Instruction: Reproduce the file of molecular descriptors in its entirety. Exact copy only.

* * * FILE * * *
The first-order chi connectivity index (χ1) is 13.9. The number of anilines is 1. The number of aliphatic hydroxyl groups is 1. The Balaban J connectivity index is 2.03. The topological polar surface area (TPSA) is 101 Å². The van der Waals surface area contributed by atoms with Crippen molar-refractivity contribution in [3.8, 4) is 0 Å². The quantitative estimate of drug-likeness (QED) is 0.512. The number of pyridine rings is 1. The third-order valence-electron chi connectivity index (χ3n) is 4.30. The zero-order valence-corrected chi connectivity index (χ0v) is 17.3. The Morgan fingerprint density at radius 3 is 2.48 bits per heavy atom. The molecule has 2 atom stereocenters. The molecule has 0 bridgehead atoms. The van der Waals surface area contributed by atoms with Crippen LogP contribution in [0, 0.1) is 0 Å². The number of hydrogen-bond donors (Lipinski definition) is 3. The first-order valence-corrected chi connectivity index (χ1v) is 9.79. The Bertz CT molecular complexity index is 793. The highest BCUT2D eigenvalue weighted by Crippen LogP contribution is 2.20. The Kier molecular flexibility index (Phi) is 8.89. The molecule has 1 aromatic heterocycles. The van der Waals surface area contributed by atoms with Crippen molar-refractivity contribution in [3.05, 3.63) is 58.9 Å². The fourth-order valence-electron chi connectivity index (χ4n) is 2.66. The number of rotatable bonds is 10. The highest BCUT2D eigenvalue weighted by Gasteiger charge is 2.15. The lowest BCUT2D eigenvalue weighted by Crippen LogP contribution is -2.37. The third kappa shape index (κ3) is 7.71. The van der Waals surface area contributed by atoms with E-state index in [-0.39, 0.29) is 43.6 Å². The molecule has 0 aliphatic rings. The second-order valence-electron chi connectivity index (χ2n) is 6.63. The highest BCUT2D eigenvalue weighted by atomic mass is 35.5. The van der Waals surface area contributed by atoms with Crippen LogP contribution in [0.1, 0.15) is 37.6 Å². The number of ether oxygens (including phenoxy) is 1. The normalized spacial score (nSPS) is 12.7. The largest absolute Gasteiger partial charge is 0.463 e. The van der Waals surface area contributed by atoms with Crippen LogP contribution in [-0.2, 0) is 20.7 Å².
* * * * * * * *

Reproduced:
The first-order chi connectivity index (χ1) is 13.9. The number of anilines is 1. The number of aliphatic hydroxyl groups is 1. The Balaban J connectivity index is 2.03. The topological polar surface area (TPSA) is 101 Å². The van der Waals surface area contributed by atoms with Crippen molar-refractivity contribution in [3.8, 4) is 0 Å². The quantitative estimate of drug-likeness (QED) is 0.512. The number of pyridine rings is 1. The third-order valence-electron chi connectivity index (χ3n) is 4.30. The zero-order valence-corrected chi connectivity index (χ0v) is 17.3. The Morgan fingerprint density at radius 3 is 2.48 bits per heavy atom. The molecule has 2 atom stereocenters. The molecule has 0 bridgehead atoms. The van der Waals surface area contributed by atoms with Crippen LogP contribution in [0, 0.1) is 0 Å². The number of hydrogen-bond donors (Lipinski definition) is 3. The first-order valence-corrected chi connectivity index (χ1v) is 9.79. The Bertz CT molecular complexity index is 793. The highest BCUT2D eigenvalue weighted by Crippen LogP contribution is 2.20. The Kier molecular flexibility index (Phi) is 8.89. The molecule has 1 aromatic heterocycles. The van der Waals surface area contributed by atoms with Crippen molar-refractivity contribution in [3.05, 3.63) is 58.9 Å². The fourth-order valence-electron chi connectivity index (χ4n) is 2.66. The number of rotatable bonds is 10. The highest BCUT2D eigenvalue weighted by Gasteiger charge is 2.15. The lowest BCUT2D eigenvalue weighted by Crippen LogP contribution is -2.37. The third kappa shape index (κ3) is 7.71. The van der Waals surface area contributed by atoms with E-state index in [-0.39, 0.29) is 43.6 Å². The molecule has 0 aliphatic rings. The second-order valence-electron chi connectivity index (χ2n) is 6.63. The highest BCUT2D eigenvalue weighted by atomic mass is 35.5. The van der Waals surface area contributed by atoms with Crippen LogP contribution in [0.1, 0.15) is 37.6 Å². The number of ether oxygens (including phenoxy) is 1. The normalized spacial score (nSPS) is 12.7. The largest absolute Gasteiger partial charge is 0.463 e. The van der Waals surface area contributed by atoms with Crippen LogP contribution in [-0.2, 0) is 20.7 Å².